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How Pinterest Has Changed the Way We See Food

The picture-based social platform Pinterest has skyrocketed in popularity since its launch just two years ago, but how is it changing the way we see (and consume) food? We spoke to David-Michel Davies, executive director of the Webby's, to find out.
How Pinterest Has Changed the Way We See Food
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Pinterest is kind of having a moment right now. The social network is just two years old and has already attracted major brands (hello, Whole Foods and Nike) and more than 12 million users eager to share their favorite photos of damn-near anything. And its new importance goes beyond the digital world; the platform is impacting how we find and share our opinions on food.

A quick search around Pinterest will turn up images of wedding dresses, cool tech, moody celebrities, and — of course — lots and lots of food. There are whole boards filled with "pins" of cakes and avocados, fresh salads, or fried chicken. Greatist is no slouch when it comes to Pinterest (check out our recipes and resources), but we are part of a new group of publishers who understand food and health has gone digital. Pinterest is a playground, especially for foodies looking for inspiration (or just a little food porn). One of the influential voices of this new movement is David-Michel Davies. A former intern at Napster, Davies is now the executive director of the Webby Awards and the co-founder of Internet Week. We spoke to him about the future of food, Pinterest, and his top five must-follow Pinning brands.

Getting Emotional About Healthy Food

Pinterest isn't just a playpen for food-based brands, but a platform built on visceral emotions. "I was raised with a focus on food," Davies said on a phonecall in early December, a date sandwiched between Thanksgiving leftovers and Christmas holiday feasts. "We made food all the time. My mother came from France and that was just the culture. For me, the growth of Pinterest is exciting to see... I don't think the 'food porn' stuff is so much about the quality of the pictures as it is about the experience they're sharing."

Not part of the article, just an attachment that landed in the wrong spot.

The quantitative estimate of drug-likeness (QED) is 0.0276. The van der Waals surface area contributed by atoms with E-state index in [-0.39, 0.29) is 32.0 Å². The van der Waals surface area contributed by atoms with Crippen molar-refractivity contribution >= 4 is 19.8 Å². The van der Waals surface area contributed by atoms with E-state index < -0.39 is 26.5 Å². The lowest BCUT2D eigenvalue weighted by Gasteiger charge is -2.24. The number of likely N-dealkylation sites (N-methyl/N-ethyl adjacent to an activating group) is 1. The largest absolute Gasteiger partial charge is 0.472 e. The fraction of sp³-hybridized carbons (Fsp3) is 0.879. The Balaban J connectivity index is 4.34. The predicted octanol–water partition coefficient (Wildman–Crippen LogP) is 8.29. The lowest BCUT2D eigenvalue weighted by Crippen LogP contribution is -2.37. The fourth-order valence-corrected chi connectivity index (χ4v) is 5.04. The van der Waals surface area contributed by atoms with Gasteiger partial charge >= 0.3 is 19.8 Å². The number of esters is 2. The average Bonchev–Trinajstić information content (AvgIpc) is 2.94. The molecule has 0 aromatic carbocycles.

That kind of positive memory helps explain why food shares so well on the social network. "A picture of apple pie or a dessert is really emotional, it brings up memories of our lives, or a nice moment," Davies says. The Internet is organized around photography, and people enjoy looking at pictures of food. Pinterest is the great enabler.

It'd be nice, however, if people had those strong memories around something healthier than cupcakes or bacon (two popular foods on Pinterest). Fortunately, healthy food is also having a bit of moment as people start to care more about what they're eating and where their food comes from. "It's going to be hard to create a picture of kale that stimulates the same enjoyment as a picture of bacon or apple pie," Davies says, "but I don't think the goal of healthy eating is to aspire to the same reaction. I don't think they need to be compared. A lot of people out there are trying to make good food for themselves and they do care what it looks like and where it came from. Seeing a beautiful picture might inspire them to make it."

Whole Foods and Businesses Online

With so many images and boards, however, Pinterest can feel a bit like chaos. It's a Wild West with plenty of gold for businesses and brands that know how to navigate it. "Brands, whether they be restaurants or soda companies or movie theaters, have to become some sort of publisher," Davies says. "There are a million reasons for that phenomenon, one is that these social platforms give [businesses] access to customers which they normally didn't have. Where they used to have to run a commercial or TV spot, they can now go on Pinterest and talk to them."